When hominid fossils were very few, the fact that older ones generally looked less like us and newer ones looked more like us led to the view that the various human forms distributed in small pockets around the world evolved more or less independently over hundreds of thousands of years into the same animal: us.

Of course, it’s hard to make definitive arguments on these questions because they rely on molecular clock dating estimates, which are notoriously.

Based on the oldest-known remains in the fossil record, we know that anatomically modern humans were present in Africa at about , years ago. From this starting point, our species was poised to expand its range into Asia and Europe, starting around KYA i. Neanderthals and Denisovans share a common ancestral population at about KYA, though it is not yet clear if their common ancestral population left Africa or if their lineages separated in Africa and both groups migrated out independently.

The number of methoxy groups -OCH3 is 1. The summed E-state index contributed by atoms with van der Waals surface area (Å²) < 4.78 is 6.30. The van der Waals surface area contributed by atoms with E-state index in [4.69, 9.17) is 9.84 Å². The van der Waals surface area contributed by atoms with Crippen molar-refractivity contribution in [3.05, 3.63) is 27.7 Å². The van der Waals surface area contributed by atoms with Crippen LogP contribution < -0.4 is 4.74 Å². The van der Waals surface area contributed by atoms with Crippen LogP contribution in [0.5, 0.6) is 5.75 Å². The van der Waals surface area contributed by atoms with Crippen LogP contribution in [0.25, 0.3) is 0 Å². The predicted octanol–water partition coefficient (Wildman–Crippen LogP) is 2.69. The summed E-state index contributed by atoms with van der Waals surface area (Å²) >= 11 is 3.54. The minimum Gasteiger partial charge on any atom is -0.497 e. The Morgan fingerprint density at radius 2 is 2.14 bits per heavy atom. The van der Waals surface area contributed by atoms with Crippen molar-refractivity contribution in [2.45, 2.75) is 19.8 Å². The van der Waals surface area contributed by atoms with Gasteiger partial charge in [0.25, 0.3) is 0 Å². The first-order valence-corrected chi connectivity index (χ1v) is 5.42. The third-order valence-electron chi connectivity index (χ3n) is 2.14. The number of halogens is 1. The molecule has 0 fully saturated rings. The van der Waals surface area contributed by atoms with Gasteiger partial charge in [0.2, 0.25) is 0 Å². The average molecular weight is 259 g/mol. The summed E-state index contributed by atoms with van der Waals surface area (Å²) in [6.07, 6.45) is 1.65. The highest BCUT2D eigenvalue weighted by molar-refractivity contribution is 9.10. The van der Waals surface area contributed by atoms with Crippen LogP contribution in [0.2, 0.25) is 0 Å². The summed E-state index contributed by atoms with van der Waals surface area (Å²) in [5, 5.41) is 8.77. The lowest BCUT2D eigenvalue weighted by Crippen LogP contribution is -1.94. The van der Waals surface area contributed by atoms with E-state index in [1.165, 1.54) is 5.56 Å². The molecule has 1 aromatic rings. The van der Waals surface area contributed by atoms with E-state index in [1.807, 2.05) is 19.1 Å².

Hominin relationships and approximate divergence times for lineages leading to Neanderthals, Denisovans and modern humans. Rather, they both come from that population of about 10, individuals — the evidence for which and the theological questions it raises we will discuss in upcoming posts. Understanding how humans can have single maternal and paternal ancestors within a genetically diverse population requires us to take a brief excursion into genetics, and specifically how certain forms of DNA are inherited.